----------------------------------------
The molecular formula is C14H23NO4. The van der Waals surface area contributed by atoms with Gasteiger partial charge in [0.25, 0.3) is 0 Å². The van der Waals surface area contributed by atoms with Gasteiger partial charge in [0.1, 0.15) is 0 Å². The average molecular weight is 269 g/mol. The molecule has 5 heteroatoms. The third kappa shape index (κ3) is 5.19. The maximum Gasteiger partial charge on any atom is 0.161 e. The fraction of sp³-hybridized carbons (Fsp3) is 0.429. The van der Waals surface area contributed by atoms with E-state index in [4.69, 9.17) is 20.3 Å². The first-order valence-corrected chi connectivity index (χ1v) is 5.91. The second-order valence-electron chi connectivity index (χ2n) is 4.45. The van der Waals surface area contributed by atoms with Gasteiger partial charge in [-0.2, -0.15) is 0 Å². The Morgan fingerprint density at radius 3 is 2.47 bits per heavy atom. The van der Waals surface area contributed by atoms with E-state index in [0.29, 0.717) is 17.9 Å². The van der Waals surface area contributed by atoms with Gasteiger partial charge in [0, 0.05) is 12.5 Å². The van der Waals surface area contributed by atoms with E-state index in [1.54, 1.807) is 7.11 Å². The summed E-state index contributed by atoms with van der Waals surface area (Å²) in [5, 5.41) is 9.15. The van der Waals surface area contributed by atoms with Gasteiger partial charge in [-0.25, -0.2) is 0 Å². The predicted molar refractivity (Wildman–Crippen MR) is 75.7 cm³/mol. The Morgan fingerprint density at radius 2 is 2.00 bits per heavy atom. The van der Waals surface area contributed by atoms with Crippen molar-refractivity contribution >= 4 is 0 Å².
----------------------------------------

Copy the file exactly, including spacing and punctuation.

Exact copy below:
The molecular formula is C14H23NO4. The van der Waals surface area contributed by atoms with Gasteiger partial charge in [0.25, 0.3) is 0 Å². The van der Waals surface area contributed by atoms with Gasteiger partial charge in [0.1, 0.15) is 0 Å². The average molecular weight is 269 g/mol. The molecule has 5 heteroatoms. The third kappa shape index (κ3) is 5.19. The maximum Gasteiger partial charge on any atom is 0.161 e. The fraction of sp³-hybridized carbons (Fsp3) is 0.429. The van der Waals surface area contributed by atoms with E-state index in [4.69, 9.17) is 20.3 Å². The first-order valence-corrected chi connectivity index (χ1v) is 5.91. The second-order valence-electron chi connectivity index (χ2n) is 4.45. The van der Waals surface area contributed by atoms with Gasteiger partial charge in [-0.2, -0.15) is 0 Å². The Morgan fingerprint density at radius 3 is 2.47 bits per heavy atom. The van der Waals surface area contributed by atoms with E-state index in [0.29, 0.717) is 17.9 Å². The van der Waals surface area contributed by atoms with Gasteiger partial charge in [0, 0.05) is 12.5 Å². The van der Waals surface area contributed by atoms with E-state index in [1.54, 1.807) is 7.11 Å². The summed E-state index contributed by atoms with van der Waals surface area (Å²) in [5, 5.41) is 9.15. The van der Waals surface area contributed by atoms with Gasteiger partial charge in [-0.25, -0.2) is 0 Å². The predicted molar refractivity (Wildman–Crippen MR) is 75.7 cm³/mol. The Morgan fingerprint density at radius 2 is 2.00 bits per heavy atom. The van der Waals surface area contributed by atoms with Crippen molar-refractivity contribution >= 4 is 0 Å².